The Boniface Speaker series was created to bring the brightest and best in religion to this parish and community. Among our other speakers in recent years we have welcomed The Rev. Frank Wade, Chancellor David Booth Beers, Professor Kathy Grieb, Bishop Johannes Seoka, and Brother Robert Hugh. The speaker in residence program includes times to preach and teach both parishioners and diocesan clergy, to speak to the public, and to enjoy some sabbath time in our beautiful area.

Posted in * Anglican - Episcopal, * Christian Life / Church Life, Episcopal Church (TEC), Parish Ministry, TEC Bishops, TEC Parishes

Hal Lane–Cohabitation Confusion: What does the Bible say?

The New Testament also forbids sexual relations outside marriage. Hebrews 13:4 commands everyone to honor the institution of marriage. In 1 Timothy 4:3, Paul warned that a sign of the end times would be an abandonment of the divine institution of marriage.

Despite the arguments of some, the odds of a successful marriage do not increase because a couple lives together before marriage. In fact, studies reveal the opposite is true.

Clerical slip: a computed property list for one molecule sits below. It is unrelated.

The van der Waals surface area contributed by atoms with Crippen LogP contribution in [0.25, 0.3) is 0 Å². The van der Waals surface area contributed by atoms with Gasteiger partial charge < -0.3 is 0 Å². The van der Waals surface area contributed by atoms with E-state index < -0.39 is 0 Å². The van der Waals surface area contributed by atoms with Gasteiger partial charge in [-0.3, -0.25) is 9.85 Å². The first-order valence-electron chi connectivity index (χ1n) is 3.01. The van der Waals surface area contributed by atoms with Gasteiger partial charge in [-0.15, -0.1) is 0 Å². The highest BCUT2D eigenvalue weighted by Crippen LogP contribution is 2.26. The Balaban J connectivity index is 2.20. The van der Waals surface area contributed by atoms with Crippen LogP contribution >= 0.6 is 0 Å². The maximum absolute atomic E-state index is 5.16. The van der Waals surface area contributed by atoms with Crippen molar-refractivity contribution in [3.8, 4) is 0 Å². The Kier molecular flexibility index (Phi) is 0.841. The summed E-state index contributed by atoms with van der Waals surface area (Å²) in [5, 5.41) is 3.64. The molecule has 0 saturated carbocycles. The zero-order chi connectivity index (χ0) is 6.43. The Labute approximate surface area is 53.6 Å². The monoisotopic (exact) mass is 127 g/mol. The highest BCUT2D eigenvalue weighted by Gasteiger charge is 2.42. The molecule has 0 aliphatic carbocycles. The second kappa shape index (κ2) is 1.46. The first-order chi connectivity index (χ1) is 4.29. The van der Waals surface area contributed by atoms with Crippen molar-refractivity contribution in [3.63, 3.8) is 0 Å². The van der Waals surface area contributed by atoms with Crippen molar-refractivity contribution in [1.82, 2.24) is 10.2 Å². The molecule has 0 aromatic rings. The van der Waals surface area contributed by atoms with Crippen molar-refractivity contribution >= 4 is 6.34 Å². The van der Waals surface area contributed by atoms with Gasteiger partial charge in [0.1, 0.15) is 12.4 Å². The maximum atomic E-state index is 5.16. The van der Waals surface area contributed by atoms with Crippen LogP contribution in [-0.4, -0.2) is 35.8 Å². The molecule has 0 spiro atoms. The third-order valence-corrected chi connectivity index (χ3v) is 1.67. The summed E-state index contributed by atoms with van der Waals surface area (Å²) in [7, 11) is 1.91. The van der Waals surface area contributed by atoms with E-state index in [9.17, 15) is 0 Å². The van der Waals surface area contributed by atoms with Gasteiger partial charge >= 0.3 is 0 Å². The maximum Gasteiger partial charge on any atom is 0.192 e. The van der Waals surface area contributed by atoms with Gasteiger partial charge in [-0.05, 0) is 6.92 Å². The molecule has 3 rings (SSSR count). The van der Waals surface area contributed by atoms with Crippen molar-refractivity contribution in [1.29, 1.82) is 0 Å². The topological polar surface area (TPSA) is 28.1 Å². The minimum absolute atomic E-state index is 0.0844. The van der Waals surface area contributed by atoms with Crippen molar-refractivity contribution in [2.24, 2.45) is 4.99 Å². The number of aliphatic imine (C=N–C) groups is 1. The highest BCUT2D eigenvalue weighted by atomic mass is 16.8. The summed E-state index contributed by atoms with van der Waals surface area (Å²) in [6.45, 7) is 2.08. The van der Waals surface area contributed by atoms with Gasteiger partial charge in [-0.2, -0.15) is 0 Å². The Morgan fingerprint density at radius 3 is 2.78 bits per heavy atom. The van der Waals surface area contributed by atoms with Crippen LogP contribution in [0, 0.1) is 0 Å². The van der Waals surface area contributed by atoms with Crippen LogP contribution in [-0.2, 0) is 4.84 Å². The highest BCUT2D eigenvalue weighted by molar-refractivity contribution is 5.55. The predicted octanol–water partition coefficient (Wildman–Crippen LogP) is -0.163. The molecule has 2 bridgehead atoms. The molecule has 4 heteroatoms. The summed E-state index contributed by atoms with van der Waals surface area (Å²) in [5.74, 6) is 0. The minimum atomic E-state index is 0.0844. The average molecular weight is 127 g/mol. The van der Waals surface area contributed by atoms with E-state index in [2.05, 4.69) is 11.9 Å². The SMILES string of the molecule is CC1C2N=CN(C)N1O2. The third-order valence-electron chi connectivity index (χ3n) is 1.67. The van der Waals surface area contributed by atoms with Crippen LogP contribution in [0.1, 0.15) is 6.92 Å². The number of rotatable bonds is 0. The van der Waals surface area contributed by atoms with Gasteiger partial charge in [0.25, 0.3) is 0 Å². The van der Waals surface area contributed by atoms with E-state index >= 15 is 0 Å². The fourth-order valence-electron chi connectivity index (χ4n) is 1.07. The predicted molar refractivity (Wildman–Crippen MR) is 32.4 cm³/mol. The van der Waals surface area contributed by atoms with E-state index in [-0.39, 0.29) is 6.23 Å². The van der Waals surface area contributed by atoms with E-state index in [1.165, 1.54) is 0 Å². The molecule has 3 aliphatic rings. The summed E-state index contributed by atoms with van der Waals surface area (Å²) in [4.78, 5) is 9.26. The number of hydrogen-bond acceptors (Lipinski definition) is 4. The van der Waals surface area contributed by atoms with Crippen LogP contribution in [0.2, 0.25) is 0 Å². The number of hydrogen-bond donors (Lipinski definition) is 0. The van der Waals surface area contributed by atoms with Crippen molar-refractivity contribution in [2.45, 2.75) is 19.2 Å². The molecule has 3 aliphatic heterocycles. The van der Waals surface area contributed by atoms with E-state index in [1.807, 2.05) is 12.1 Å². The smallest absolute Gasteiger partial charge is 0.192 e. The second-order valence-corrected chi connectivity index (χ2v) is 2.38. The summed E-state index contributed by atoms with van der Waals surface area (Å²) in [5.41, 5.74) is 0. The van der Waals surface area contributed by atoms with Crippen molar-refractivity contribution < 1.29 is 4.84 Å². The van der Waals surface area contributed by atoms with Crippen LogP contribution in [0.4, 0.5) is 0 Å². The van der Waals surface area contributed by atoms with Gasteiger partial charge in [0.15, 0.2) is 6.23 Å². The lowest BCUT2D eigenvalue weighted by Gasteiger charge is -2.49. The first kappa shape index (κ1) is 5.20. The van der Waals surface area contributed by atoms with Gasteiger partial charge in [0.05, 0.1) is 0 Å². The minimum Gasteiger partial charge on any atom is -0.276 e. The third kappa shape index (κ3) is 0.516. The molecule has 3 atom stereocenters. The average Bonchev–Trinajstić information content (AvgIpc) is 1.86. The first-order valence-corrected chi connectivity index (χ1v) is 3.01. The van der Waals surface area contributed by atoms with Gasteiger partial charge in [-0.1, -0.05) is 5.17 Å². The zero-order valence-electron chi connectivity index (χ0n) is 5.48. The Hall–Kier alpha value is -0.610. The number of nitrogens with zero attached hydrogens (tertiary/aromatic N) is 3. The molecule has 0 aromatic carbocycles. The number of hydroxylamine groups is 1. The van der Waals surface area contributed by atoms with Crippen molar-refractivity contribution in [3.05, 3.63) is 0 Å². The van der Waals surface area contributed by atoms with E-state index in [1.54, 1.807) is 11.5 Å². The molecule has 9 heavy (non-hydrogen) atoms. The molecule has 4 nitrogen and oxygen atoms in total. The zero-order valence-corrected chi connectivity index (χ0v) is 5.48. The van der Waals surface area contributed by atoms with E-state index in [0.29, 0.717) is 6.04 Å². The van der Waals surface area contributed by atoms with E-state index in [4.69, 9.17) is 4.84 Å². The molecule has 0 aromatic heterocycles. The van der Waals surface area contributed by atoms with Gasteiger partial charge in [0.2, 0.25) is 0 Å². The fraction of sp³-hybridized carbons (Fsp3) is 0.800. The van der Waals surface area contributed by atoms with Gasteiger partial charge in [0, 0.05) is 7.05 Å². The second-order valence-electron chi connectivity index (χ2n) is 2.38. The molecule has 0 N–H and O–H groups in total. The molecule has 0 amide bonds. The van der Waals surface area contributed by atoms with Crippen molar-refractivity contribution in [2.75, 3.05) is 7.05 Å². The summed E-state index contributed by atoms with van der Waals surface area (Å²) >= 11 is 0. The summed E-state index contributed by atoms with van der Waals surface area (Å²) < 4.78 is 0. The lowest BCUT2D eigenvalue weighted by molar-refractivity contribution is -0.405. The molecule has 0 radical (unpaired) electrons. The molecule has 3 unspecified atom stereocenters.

Where do professing Christian couples find justification for living together without marriage? Their own desires and an immoral culture provide support, but God’s Word is neither vague nor confusing on this point: A personal commitment between a man and woman is not the moral equivalent of a biblical marriage.

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Posted in * Culture-Watch, Ethics / Moral Theology, Marriage & Family, Sexuality, Theology

Justices Stay Execution, a Signal to Lower Courts

Moments before a Mississippi prisoner was scheduled to die by lethal injection, the Supreme Court granted him a stay of execution on Tuesday evening and thus gave a nearly indisputable indication that a majority intends to block all executions until the court decides a lethal injection case from Kentucky next spring.

There were two dissenters, Justices Antonin Scalia and Samuel A. Alito Jr., but neither they nor the majority gave reasons for their positions. Because only five votes are required for a stay of execution, it is not clear whether all the remaining seven justices supported it.

The stay will remain in effect until the full court reviews an appeal filed Monday by lawyers for the inmate, Earl W. Berry, who is on death row for killing a woman 20 years ago.

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Posted in * Culture-Watch, Capital Punishment, Law & Legal Issues